OSPF Design Help

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May 7th, 2007
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Can someone comment on the attached OSPF design plan. I have OSPF running at 4 locations.

Each locations have 2 WAN links from different ISP's on separate router.

Locations A, C & D should point to locaion B as the default gateway. Is this design correct?

Do I need to enable OSPF on the LAN segment of location A,B & C? Is it going to crete any routing loops?

Please keep fault tolerance and load sharing in mind.

Thank You



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mohammedmahmoud Mon, 05/07/2007 - 21:57
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Hi,


What is the WAN technology that you are using, if it is FR or leased lines, then your design is ok and there won't be routing loops or any kind of problems (in MPLS VPNs some problems might introduce due to the redistributions done on the provider side), but didn't you thought about having location B is area O and the other locations as separate Areas connected to Area 0 as a best OSPF practice.



HTH, please rate all helpful posts,

Mohammed Mahmoud.

avilt Mon, 05/07/2007 - 22:30
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Its not MPLS, just metro WAN links. What's the need to run multilple OSPF areas?

Regards,


mohammedmahmoud Mon, 05/07/2007 - 22:40
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Hi,


Using areas has many benefits, mainly boosting the convergence time and reducing the routing table size on all the routers, its not a must in your case as you don't have that amount of routers, but it is a best practice, you might think about it.



HTH, please rate all helpful posts,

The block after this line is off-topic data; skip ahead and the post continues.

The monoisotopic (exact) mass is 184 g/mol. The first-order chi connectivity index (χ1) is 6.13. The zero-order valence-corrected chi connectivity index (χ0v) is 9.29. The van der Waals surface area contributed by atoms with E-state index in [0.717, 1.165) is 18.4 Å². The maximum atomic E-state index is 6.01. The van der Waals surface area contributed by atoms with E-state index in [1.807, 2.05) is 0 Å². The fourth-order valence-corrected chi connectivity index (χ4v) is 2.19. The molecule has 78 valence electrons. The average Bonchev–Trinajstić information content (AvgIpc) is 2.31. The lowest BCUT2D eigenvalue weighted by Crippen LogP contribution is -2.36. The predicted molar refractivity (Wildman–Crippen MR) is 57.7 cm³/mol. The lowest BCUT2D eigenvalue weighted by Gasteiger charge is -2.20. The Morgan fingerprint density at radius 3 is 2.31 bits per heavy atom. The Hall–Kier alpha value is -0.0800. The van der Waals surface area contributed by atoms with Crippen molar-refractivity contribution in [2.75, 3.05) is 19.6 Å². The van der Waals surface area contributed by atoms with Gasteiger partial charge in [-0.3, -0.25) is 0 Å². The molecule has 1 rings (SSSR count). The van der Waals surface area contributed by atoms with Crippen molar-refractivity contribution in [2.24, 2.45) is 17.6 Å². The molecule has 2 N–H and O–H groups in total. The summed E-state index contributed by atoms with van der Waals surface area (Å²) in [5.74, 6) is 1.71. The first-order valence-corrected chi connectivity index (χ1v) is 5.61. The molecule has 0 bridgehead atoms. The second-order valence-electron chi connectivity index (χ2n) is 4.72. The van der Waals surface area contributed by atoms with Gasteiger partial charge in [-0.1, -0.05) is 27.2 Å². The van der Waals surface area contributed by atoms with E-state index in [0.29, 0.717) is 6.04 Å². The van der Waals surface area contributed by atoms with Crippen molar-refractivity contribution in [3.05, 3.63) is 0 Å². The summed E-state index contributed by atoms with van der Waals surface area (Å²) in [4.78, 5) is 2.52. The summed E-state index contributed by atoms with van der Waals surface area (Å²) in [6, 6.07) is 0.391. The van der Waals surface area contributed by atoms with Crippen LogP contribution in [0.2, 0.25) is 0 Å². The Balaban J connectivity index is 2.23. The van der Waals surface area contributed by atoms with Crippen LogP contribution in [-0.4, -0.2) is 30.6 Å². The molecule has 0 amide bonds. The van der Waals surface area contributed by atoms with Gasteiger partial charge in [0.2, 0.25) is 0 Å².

Mohammed Mahmoud.

waridtel.com Tue, 05/08/2007 - 03:07
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Hi,


I would also recommend to use different areas because it not helps in reducing routing table size (i.e. using less CPU Cycles) but also helps from troubleshooting point of view.


I would like to know the router hardware you are using for this design i.e. platform used for Location A, B, C etc.


HTH, please rate if it is helpful.

Rahim Amir Ali

sdoremus33 Tue, 05/08/2007 - 14:02
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Depending on the size of your network 20+ you can have area 0 (Backbone, and depending on how far you want to summarize and clean up extra processing power, you have ABR (DG) @the core, and links to the areas (connected to area0 or via VL's). These areas can run NSSA pointing to the stub area area0, this also reduces database table size depending on the routers you will implement in this design

avilt Tue, 05/08/2007 - 18:05
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Thank You for the valuable inputs.

I am using around 15 routers, Cisco 2600 and 1700 series. If I were to implement 2 areas, I will put all the routers under one ISP in area0 and others in area1. Do I need to configure ABR at 2 locations for backup? like one at locationD and another at locationB?

Thank You

sdoremus33 Thu, 05/10/2007 - 07:19
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Depending on your situation you can either use a Single Border Router design or a Multiple Border Router design.

What you are talking about is the latter,which alieviates the single point of failure you eluded to,this allows BGP to add redundancy. Remember when designing make sure that the IBGP(Core) is running full mesh.

Also note that the enterprise should originate a default route for each border router which is injected into BGP to be redistributed throughout the network.

Not to sound like broken record but I like this design idea because it does give your organization redundancy.You simply troubleshoot your igp connection at each location(running OSPF).So the network receives prfix updates once recieved on the network.jRemember ibgp must run in a Full mesh remember:BGP avoide routing loops by blocking our of the interface it was learned on. Later Have agreat day

royalblues Thu, 05/10/2007 - 10:25
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As suggested by Mohammed, it is best to run each location as a separate area especially when you have low end routers like the 1700 .


The ISP routers will be acting as the ASBR's and the 2 routers shown in each location will be ABR's as they will have one interface aligned to one area and the other to the backbone.

This will also provide redundancy


HTH, rate if it does

Narayan

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